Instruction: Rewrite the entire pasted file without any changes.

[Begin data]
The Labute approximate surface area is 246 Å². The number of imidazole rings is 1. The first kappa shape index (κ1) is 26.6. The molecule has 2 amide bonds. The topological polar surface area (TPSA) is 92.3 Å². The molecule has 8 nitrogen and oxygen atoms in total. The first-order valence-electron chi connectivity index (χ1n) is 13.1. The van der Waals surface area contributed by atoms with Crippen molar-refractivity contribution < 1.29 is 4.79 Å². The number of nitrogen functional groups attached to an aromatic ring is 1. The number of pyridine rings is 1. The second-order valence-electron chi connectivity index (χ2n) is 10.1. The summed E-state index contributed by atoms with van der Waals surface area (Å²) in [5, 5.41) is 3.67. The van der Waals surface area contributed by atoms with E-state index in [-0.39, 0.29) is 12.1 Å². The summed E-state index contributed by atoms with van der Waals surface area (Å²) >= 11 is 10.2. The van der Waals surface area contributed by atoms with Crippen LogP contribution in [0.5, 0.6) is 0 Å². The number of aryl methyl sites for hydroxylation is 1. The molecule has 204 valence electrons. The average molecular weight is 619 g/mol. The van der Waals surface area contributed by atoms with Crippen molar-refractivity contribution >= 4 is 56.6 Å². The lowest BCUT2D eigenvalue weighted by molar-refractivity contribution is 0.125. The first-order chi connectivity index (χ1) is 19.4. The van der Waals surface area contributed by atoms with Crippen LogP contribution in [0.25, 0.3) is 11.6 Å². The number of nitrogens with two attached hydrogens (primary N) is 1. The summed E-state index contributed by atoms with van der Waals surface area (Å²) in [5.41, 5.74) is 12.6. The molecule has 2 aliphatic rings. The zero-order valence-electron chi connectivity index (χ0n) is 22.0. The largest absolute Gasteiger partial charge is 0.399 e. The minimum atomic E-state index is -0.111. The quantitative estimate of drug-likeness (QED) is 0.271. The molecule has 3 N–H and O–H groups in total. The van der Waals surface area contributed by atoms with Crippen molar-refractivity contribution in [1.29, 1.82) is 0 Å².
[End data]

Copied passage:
The Labute approximate surface area is 246 Å². The number of imidazole rings is 1. The first kappa shape index (κ1) is 26.6. The molecule has 2 amide bonds. The topological polar surface area (TPSA) is 92.3 Å². The molecule has 8 nitrogen and oxygen atoms in total. The first-order valence-electron chi connectivity index (χ1n) is 13.1. The van der Waals surface area contributed by atoms with Crippen molar-refractivity contribution < 1.29 is 4.79 Å². The number of nitrogen functional groups attached to an aromatic ring is 1. The number of pyridine rings is 1. The second-order valence-electron chi connectivity index (χ2n) is 10.1. The summed E-state index contributed by atoms with van der Waals surface area (Å²) in [5, 5.41) is 3.67. The van der Waals surface area contributed by atoms with E-state index in [-0.39, 0.29) is 12.1 Å². The summed E-state index contributed by atoms with van der Waals surface area (Å²) >= 11 is 10.2. The van der Waals surface area contributed by atoms with Crippen LogP contribution in [0.5, 0.6) is 0 Å². The number of aryl methyl sites for hydroxylation is 1. The molecule has 204 valence electrons. The average molecular weight is 619 g/mol. The van der Waals surface area contributed by atoms with Crippen molar-refractivity contribution >= 4 is 56.6 Å². The lowest BCUT2D eigenvalue weighted by molar-refractivity contribution is 0.125. The first-order chi connectivity index (χ1) is 19.4. The van der Waals surface area contributed by atoms with Crippen LogP contribution in [0.25, 0.3) is 11.6 Å². The number of nitrogens with two attached hydrogens (primary N) is 1. The summed E-state index contributed by atoms with van der Waals surface area (Å²) in [5.41, 5.74) is 12.6. The molecule has 2 aliphatic rings. The zero-order valence-electron chi connectivity index (χ0n) is 22.0. The largest absolute Gasteiger partial charge is 0.399 e. The minimum atomic E-state index is -0.111. The quantitative estimate of drug-likeness (QED) is 0.271. The molecule has 3 N–H and O–H groups in total. The van der Waals surface area contributed by atoms with Crippen molar-refractivity contribution in [1.29, 1.82) is 0 Å².